letter, and she saw that Grace was sacrificing herself solely for the sake of her father and brother. Did she realise the greatness of the sacrifice? Was the preservation of the estates worth it?
Lucy was glad of an opportunity to be with her brother one day to talk to him on the subject.
Beavis was looking careworn and sad. He knew that Lady Grace was engaged to Charles Cheek. The money advanced on the security of the furniture and plate had assured him of that. He took Lucy’s arm. They were walking in the garden under a brick wall, against which oranges and limes were trained. The scent of orange flowers was on the air. During a frost mats were placed over these trees, otherwise they were exposed, and flowered and fruited in the open air. Lucy plucked a twig of orange blossom, and, holding it between her fingers lightly, looked into the flower. ‘Beavis,’ she said, ‘I shall be picking these blossoms some time this year for the adornment of Grace. I had as soon be putting them about her in her coffin. You also would be happier that it were so.’
She did not look at her brother.
Though they were comparatively seldom together, she and her brother thought alike, felt alike, loved alike, as twins, each with the same disinterested and transparent love.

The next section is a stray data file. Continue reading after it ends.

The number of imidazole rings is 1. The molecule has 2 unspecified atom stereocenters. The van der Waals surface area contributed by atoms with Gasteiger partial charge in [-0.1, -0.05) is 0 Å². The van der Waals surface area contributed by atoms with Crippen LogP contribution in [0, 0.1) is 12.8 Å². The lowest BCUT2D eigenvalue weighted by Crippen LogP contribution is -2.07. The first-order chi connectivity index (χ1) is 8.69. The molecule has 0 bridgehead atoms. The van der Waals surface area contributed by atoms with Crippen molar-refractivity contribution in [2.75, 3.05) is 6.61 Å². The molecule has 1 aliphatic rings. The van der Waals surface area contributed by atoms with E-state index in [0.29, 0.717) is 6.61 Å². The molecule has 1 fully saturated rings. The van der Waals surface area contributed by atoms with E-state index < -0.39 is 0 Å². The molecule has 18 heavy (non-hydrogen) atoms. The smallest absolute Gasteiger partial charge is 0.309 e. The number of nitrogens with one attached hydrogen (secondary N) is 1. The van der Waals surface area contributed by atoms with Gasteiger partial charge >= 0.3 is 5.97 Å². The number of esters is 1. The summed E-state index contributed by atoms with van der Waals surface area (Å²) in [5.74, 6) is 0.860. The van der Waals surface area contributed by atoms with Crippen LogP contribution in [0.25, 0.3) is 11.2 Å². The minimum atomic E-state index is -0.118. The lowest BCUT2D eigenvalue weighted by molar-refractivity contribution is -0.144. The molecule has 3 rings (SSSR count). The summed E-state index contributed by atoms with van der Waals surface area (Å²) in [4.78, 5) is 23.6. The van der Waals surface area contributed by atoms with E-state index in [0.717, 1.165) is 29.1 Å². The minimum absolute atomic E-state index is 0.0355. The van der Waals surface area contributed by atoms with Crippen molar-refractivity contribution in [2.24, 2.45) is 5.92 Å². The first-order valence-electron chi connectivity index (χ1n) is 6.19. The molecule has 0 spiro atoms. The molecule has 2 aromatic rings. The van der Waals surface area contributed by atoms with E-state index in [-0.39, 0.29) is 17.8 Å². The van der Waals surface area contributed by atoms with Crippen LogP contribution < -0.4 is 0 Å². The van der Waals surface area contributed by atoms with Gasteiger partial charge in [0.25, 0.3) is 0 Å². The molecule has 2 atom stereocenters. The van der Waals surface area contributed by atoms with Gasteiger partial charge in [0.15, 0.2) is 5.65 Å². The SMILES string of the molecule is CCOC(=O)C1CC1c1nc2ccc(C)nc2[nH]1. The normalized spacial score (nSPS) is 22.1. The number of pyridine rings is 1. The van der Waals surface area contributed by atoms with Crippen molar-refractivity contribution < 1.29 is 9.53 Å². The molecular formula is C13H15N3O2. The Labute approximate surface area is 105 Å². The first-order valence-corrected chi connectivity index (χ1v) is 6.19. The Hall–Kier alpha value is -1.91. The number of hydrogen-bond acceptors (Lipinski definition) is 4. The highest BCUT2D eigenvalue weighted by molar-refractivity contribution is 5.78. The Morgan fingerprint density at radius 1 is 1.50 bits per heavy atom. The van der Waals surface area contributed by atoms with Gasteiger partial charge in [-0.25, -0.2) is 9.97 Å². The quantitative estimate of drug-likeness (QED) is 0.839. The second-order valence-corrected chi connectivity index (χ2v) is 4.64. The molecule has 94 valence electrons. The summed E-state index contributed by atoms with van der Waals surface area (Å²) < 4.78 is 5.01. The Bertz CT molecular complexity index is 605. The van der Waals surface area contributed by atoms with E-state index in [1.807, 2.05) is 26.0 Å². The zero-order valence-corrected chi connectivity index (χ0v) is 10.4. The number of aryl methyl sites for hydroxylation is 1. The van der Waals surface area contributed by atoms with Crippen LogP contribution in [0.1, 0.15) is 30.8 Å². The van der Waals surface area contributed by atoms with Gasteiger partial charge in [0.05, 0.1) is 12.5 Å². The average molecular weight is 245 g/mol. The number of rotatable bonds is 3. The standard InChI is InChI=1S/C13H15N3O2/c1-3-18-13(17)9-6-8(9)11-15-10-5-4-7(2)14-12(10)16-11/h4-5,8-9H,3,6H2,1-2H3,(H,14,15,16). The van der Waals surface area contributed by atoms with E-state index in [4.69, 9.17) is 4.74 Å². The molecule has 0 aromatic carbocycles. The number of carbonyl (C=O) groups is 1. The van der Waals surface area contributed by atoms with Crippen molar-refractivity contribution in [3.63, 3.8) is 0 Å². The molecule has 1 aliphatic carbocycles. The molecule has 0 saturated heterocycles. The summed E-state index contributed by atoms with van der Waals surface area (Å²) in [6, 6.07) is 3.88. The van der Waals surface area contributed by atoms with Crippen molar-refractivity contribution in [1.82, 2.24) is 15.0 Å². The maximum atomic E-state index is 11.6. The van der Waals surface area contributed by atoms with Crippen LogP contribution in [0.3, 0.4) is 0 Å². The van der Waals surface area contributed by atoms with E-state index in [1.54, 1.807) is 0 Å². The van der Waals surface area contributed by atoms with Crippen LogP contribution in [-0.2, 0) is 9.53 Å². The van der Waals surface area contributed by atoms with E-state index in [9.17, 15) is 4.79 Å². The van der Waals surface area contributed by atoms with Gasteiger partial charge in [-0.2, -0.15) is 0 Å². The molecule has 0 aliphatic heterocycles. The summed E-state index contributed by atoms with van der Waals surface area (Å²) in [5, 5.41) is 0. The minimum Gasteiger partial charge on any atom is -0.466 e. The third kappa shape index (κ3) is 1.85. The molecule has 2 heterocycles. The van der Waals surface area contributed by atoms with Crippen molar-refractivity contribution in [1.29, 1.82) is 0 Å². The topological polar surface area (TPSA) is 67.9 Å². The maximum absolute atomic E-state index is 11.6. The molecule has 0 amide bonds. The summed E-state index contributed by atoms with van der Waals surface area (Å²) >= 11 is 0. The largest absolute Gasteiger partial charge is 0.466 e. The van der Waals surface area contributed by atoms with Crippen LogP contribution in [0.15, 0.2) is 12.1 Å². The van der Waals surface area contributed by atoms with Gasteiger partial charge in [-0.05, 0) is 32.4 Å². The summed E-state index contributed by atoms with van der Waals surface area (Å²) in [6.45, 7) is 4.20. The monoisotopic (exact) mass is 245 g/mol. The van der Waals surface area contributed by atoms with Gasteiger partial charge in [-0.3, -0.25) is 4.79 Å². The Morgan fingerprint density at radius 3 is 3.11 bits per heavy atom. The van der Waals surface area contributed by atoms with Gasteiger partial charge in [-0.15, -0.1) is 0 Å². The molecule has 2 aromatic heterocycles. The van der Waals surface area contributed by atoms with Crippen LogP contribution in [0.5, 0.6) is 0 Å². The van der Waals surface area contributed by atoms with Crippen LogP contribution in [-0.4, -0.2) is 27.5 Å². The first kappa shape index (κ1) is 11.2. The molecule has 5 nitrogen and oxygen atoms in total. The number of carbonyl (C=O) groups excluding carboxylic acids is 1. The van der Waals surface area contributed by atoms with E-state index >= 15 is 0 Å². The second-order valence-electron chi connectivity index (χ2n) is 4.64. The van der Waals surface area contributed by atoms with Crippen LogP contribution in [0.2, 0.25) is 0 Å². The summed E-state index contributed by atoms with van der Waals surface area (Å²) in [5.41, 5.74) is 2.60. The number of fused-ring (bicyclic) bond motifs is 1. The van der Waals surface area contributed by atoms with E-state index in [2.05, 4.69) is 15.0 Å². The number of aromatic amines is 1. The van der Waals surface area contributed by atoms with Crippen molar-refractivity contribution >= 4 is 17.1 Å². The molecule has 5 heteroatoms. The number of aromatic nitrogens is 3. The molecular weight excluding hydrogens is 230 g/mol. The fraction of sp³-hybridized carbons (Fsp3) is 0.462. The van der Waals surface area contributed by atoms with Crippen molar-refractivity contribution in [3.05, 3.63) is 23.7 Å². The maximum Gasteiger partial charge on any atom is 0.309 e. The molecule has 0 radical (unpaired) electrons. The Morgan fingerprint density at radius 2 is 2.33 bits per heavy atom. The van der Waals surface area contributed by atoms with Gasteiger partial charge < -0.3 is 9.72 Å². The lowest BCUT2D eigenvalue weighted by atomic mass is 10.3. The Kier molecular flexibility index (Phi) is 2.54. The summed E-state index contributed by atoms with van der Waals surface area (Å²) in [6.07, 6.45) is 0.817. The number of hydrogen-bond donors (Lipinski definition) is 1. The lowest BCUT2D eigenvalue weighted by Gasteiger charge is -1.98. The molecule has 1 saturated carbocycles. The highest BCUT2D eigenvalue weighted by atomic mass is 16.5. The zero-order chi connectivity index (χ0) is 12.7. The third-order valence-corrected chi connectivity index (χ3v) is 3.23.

‘No, Lucy,’ answered Beavis, ‘it is well as it is. The family must be saved, and no salvation is possible without sacrifice. The sacrifice the gods demand is always of the best and purest. They refused that of Saltcombe; it was great, but not great enough. Iphigenia must suffer that the wind may swell the slack sails again.’
‘But the Duke will never consent.’
‘He must consent. He will do so under protest to save the family; that is always the first consideration with him. He would cheerfully sacrifice himself, if called to do so, in such a cause.’
‘Would it not be best that the sacrifice should be made by him—that the bulk of the property should be sold rather than that dear Grace herself should be forced into this most unsuitable connection?’
‘I do not think she will be unhappy. Charles is amiable; he is not brilliant, and she will lead him.’
‘I am sure she does not love him.’
‘I am not sure that he loves her. He is struck with her, that is all. He cannot ask of her what he does not give himself.